As the weight of the semester starts to settle in, countless students will soon be faced with the age-old plight responsible for many last minute papers: do I start my homework now, or do I catch up on all that riveting television I’m behind on? While that decision is yours alone, another question may arise if you choose to do the latter: pay to watch it on traditional cable, or on a streaming site such as Netflix or Hulu? Oh, the drama.
Where you live, how you live and what you watch are determining factors in whether or not you remain tethered to your television. CSUN’s Student Housing offers a basic lineup with Time Warner (who has recently resolved their differences with CBS) that pretty much excludes everything over channel 80. This is suitable assuming you’re fine without premium channels (HBO), or specialized sports programing.
If you live off-campus, you have the freedom to bundle services such as cable and internet for a reduced price. This may be incentive enough to remain a subscriber, but if you’re constantly on the go or have access to Wi-Fi from another source, you’re probably paying for more than you need. With an active credit card and available Wi-Fi, streaming may be perfect for that downtime between classes.
Netflix, which was founded in 1997 as a DVD lender, launched its renowned online streaming service in 2007. For $7.99 a month, subscribers can watch movies and shows from Netflix’s syndicated library. Hulu was born that same year with a very limited selection of NBC Universal shows. Unlike Netflix, Hulu only makes available for free the most recent episode of a series, and runs interruptive commercials like cable TV. As networks like ABC and Fox were added to the lineup, Hulu began its Hulu Plus program that allows users access to full series and movies, still with “limited commercials,” for $7.99 a month.
Amazon became a contender in 2011 when it added more than 5,000 movies and television shows to its Instant Video feature of Amazon Prime. Though Instant Video is just one benefit of becoming a Prime subscriber, users now have access to over 18,000 movies and TV series available for online streaming. The price breaks down to a little over $6.50 per month ($79 a year).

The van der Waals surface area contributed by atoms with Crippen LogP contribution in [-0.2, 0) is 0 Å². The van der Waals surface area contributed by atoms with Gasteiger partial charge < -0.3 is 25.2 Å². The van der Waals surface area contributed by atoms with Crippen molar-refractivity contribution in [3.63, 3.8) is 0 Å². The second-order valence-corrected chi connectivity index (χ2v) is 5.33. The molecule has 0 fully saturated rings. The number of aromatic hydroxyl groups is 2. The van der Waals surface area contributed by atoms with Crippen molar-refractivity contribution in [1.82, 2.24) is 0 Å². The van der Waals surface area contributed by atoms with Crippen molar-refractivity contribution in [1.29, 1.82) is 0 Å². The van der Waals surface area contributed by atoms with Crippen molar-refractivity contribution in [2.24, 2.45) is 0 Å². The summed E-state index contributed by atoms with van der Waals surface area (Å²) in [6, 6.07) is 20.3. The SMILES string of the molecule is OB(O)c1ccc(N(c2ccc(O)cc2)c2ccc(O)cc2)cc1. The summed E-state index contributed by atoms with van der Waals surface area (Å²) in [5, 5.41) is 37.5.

However, just because a particular show is on one service does not mean another will stock the same. Production studios will often sell rights to their shows, sometimes exclusively, to streamers.
“I really wanted to watch ‘Community,’ but it’s only on Hulu. I bought a subscription about two months ago,” said Randy Martinez, an English junior, who also subscribes to Netflix.
Martinez said that Netflix takes a while to update its seasons, and the repetitious ads on Hulu are frustrating.
“Each has its own benefits, but I get super excited when Netflix sends me emails telling me when a new season of a show I follow is up. Cable doesn’t do that,” he said.
One thing that cable does allow, however, is the ability to pace yourself. “Binging” has become common in the streaming vernacular, referring to watching an entire season (and sometimes series) in one go.
“It depends on if I’m really into a show,” said Ari Mesa, a senior economics major who canceled her cable when she moved in with her boyfriend and co-workers. “It’s about seven or eight hours a week on average that I’m on Netflix. I spend more time with streaming than I did cable, mostly because I have more control over when and what I watch.”
While streamers have also started to make waves in the original content pool with critically-acclaimed shows like “Orange is the New Black” and “House of Cards,” there is still a stronghold for cable.
“To be honest, I think sports is the only reason most people still have a cable box,” said David Seang, senior art major and football fan. “You can stream it online, but it’s another service you have to pay for. Unless you have really strong internet, it’s not worth it. We’re not there yet with the technology for it to be worth it.”
Fret not if you’re still bound by your DVR: most providers let you record and re-watch programs, and often have a few on demand for free. If you’re okay with sharing, having a joint streaming account with friends is a common way to split the cost of entertainment. If you’re really okay with sharing, torrenting is another alternative (that we at the Sundial would never endorse).
As cable costs become non-competitive with subscription sites, the future may require a stronger Internet connection than ever before.